Since the turn of the century the progress in the field of longevity has been remarkable. Researchers like Dr. David Sinclair, Dr. Rhonda Patrick, Dr. Eric Verdin, and others have catapulted the field from one that was secondary to other lifespan-focused fields like those related to helping cancer, diabetes or other common killers, into one of the most exciting and interdisciplinary areas of study today.
Along with research into simple lifestyle interventions like sleep, exercise, and sauna use, certain specific nutritional elements, notably a select few known as “NAD+ boosters,” are being looked at and now commercially sold, as a potentially effective treatments for a disease that’s very old but also very new: aging.
NAD+ boosters like nicotinamide riboside (NR), and nicotinamide mononucleotide (NMN), as well as the compound resveratrol – produced in plants, notably red grapes, during periods of stress can all be purchased in supplement form commercially.
However they are expensive, so along with other dietary choices, the details of NAD+ and its involvement within us, help one to understand the holistic ways of increasing the number of NAD+ boosters in the body.
NAD+ boosters refers to compounds that result in increased levels of nicotinamide adenine dinucleotide (NAD+) in the organism. NAD+ is a chemical compound of such immeasurable importance that life on this planet would cease to exist without it.
NAD+ and aging
What does such an compound – one that is needed for all life on earth to trudge on – do in our bodies and where does it come from?
For starters NAD+ is necessary for most of the primary forms of energy metabolism including glycolysis, the conversion of stored energy into energy, and others like the Krebs Cycle and those involved in fatty acid metabolism. NAD+ is necessary to produce ATP (adenosine triphosphate ) which if you remember from high school biology, is the molecular energy currency of the cell, and can be garnered from any source of energy, be that protein, fat, carbs, or ketones.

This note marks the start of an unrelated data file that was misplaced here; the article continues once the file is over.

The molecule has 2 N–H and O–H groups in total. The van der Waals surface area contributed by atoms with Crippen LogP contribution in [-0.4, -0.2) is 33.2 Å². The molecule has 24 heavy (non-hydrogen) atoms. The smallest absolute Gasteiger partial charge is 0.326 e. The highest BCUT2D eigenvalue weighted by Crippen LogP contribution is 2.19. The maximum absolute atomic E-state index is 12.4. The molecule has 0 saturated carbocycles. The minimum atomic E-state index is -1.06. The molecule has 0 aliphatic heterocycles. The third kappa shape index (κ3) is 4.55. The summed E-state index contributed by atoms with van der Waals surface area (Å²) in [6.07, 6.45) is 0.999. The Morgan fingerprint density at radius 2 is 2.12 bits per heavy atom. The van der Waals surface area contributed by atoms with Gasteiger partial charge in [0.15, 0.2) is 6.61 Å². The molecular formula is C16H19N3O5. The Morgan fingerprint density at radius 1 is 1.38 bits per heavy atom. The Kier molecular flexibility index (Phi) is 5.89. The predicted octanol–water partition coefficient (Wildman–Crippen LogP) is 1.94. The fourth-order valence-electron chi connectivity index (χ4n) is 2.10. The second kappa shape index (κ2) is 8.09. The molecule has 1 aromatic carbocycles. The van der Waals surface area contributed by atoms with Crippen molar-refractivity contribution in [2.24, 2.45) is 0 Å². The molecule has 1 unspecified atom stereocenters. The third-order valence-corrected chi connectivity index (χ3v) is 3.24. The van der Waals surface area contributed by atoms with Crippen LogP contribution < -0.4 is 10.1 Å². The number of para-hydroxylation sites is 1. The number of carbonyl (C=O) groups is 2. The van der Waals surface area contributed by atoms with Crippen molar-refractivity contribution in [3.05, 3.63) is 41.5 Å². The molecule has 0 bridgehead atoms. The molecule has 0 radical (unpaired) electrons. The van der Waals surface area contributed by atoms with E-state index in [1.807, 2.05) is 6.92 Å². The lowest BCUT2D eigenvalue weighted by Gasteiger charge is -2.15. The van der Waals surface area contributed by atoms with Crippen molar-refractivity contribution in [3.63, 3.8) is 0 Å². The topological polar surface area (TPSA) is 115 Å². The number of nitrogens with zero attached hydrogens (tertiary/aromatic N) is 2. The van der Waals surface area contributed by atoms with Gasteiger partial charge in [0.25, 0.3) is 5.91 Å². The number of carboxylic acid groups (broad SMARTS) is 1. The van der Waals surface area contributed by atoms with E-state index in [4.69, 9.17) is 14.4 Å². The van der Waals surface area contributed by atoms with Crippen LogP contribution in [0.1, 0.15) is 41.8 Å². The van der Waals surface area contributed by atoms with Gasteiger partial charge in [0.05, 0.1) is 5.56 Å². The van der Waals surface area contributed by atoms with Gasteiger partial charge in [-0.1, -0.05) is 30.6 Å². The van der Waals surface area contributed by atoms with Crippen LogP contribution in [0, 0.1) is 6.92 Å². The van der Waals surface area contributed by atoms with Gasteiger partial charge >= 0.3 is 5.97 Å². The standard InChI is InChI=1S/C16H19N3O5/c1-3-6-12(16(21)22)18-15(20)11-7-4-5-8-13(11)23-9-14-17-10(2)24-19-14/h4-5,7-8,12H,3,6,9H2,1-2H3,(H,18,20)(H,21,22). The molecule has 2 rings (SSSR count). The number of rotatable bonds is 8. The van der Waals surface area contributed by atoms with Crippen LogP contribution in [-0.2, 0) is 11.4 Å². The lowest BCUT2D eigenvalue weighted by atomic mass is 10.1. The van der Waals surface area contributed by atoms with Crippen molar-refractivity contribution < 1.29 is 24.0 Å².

NAD+ is needed for enzymes in our bodies that promote longevity and repair our DNA, such as PARP-1 and sirtuins which have both been associated with longevity. Sirtuins use NAD+ to control the genes involved in some of the most critical systems in our biology including energy metabolism, circadian rhythms, autophagy, DNA repair, and cell survival, while PARP-1 activity is correlated across multiple mammalian species with increased healthspan and lifespan.
NAD+ depletes across tissues as we age, especially within metabolically demanding tissues like the heart, brain, and liver. NAD+ depletion over time is associated with the hallmarks of aging, including cardiovascular disease, muscle atrophy, and neurodegenerative diseases like Alzheimer’s.
NAD+ levels rise during periods of fasting, caloric restriction and exercise, periods that science associates with a healthy lifestyle.
NAD+ in our diet
Despite the fact that NAD+ is so important for life, NAD+ is scarcely found in our food. But because the body is the ultimate in recycling and MacGyver-isms, we evolved to synthesize the massive amounts of NAD+ our body needs to survive from other compounds, particularly Vitamin B3 (niacin) and its associates.
Coincidentally, there are three kinds of vitamin B3. Nicotinamide, also known as niacinamide, nicotinic acid, and the aforementioned nicotinamide riboside (NR) which are known collectively as niacin equivalents. Meat contains the highest quantities of B3, and that includes liver, heart, tuna, anchovies, and all other meats commonly eaten in the U.S.
Avocados, nuts, mushrooms, spinach, and brown rice are ones to aim for if you are a vegetarian seeking niacin and its equivalents, while the essential amino acid tryptophan is another compound that converts to NAD+.
Along with animal products including milk, meats, eggs, and cheese, tryptophan is present in bananas, nuts, pumpkin and sunflower seeds, even chocolate. Tryptophan is key for maintaining brain health, and acts as a precursor to compounds like serotonin, which can help improve your mood and fight depression, and melatonin, also known as the Sleep Hormone for its role in switching parts of the brain into sleep-preparedness.
However, as much liver and turkey as you eat, some labs and researchers are seeing if in addition to NAD+ from food sources and lifestyle choices, we can supplement with additional NAD+ boosters to increase our overall levels of NAD+. This is where NR, NMN, and resveratrol could play a massive role in longevity application at home going forward.
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